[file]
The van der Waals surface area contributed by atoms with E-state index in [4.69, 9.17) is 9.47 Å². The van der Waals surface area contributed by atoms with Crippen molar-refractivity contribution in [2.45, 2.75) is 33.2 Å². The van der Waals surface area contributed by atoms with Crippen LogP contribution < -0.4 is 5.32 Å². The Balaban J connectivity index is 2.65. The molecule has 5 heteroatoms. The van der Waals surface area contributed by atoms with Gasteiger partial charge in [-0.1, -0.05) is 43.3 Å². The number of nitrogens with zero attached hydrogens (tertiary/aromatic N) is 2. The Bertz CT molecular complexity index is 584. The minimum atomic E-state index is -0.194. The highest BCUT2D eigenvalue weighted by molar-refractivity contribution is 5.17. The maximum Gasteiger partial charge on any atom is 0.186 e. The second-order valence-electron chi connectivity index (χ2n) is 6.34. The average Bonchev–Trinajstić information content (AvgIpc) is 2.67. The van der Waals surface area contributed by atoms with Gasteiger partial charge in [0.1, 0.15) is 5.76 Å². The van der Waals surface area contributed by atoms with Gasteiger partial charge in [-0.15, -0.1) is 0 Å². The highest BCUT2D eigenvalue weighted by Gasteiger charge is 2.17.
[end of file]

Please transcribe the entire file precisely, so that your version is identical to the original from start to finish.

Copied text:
The van der Waals surface area contributed by atoms with E-state index in [4.69, 9.17) is 9.47 Å². The van der Waals surface area contributed by atoms with Crippen molar-refractivity contribution in [2.45, 2.75) is 33.2 Å². The van der Waals surface area contributed by atoms with Crippen LogP contribution < -0.4 is 5.32 Å². The Balaban J connectivity index is 2.65. The molecule has 5 heteroatoms. The van der Waals surface area contributed by atoms with Gasteiger partial charge in [-0.1, -0.05) is 43.3 Å². The number of nitrogens with zero attached hydrogens (tertiary/aromatic N) is 2. The Bertz CT molecular complexity index is 584. The minimum atomic E-state index is -0.194. The highest BCUT2D eigenvalue weighted by molar-refractivity contribution is 5.17. The maximum Gasteiger partial charge on any atom is 0.186 e. The second-order valence-electron chi connectivity index (χ2n) is 6.34. The average Bonchev–Trinajstić information content (AvgIpc) is 2.67. The van der Waals surface area contributed by atoms with Gasteiger partial charge in [0.1, 0.15) is 5.76 Å². The van der Waals surface area contributed by atoms with Gasteiger partial charge in [-0.15, -0.1) is 0 Å². The highest BCUT2D eigenvalue weighted by Gasteiger charge is 2.17.